National Planning Commission (NPC) chief executive officer, Dr. Thomas Chataghalala Munthali, says plans have reached an advanced stage to turn Liwonde into the status of a secondary city to boost economic opportunities at the trading centre.
Munthali stressed that the creation of a secondary city at Liwonde will also help control migration of people from districts to the country’s major cities of Blantyre, Lilongwe and Mzuzu in search of economic opportunities.
NPC was established to identify Malawi’s social economic development priorities and formulate national vision and strategy for social and economic goals, taking into account the country’s resource potential and comparative advantage.
The Commission oversees the implementation of long term national vision and strategies, and medium term development plans. It will also spearhead the formulation of innovative and progressive flagship Projects in line with the National Vision.
And speaking on the sidelines of the Public Private Partnership Commission (PPP Commission) conference underway in Lilongwe, Munthali said NPC is currently mapping the country into potential investment zones.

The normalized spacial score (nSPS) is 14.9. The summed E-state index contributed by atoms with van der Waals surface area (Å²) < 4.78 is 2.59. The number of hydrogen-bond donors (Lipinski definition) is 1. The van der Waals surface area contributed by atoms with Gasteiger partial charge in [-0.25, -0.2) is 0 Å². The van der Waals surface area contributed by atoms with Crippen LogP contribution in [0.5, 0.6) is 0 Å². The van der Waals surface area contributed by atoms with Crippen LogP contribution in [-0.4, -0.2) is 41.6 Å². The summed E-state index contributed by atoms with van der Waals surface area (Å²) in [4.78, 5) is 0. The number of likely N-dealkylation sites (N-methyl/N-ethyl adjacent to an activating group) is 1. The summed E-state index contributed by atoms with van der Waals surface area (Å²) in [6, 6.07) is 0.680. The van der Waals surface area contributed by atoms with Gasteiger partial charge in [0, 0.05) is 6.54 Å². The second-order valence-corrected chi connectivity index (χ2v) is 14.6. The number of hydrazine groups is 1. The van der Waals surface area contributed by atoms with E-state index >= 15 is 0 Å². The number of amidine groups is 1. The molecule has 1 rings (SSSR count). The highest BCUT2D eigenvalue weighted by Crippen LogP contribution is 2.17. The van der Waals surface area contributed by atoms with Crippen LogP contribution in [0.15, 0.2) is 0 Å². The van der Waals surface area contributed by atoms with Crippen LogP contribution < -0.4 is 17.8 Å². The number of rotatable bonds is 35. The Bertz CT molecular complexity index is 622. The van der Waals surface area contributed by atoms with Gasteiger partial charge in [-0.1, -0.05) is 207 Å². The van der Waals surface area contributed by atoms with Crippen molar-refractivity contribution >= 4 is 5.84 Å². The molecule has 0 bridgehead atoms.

“Already, we are looking at seven and Liwonde is one of them because Liwonde is a confluence of a number of investment areas. We have a rail passing through there, a road going through it, a waterway and there is good arable land. So, we are saying we can develop that into a secondary city where we have industrial hubs booming, tourism cenetre booming, even some mining activiteies taking place,” said the NPC chief.
“The whole is that, as NPC, we should promote secondary cities developing across the country so that we don’t have people just coming to Blantyre, Lilongwe and Mzuzu and create all these slums. So, basically that is what we are looking at Liwonde. But we will be developing the others alongside Liwonde as part of the secondary city creation,” Munthali added.
He said the Commission is currently zoning the districts to identify potential investment areas by taking into account the resource endowments in those areas.
“And then we will create bankable investments and that is why we came to partner with the PPP Commission because we want to push for public private partnerships so that once we hav those projects, we are likely going to have indications on what will happen in those areas. We are excited that Malawi Agriculture Investment and Industrial Cooperation is keen to work with us because once we have those plans, we will be able to operationalize with resources,” said Munthali.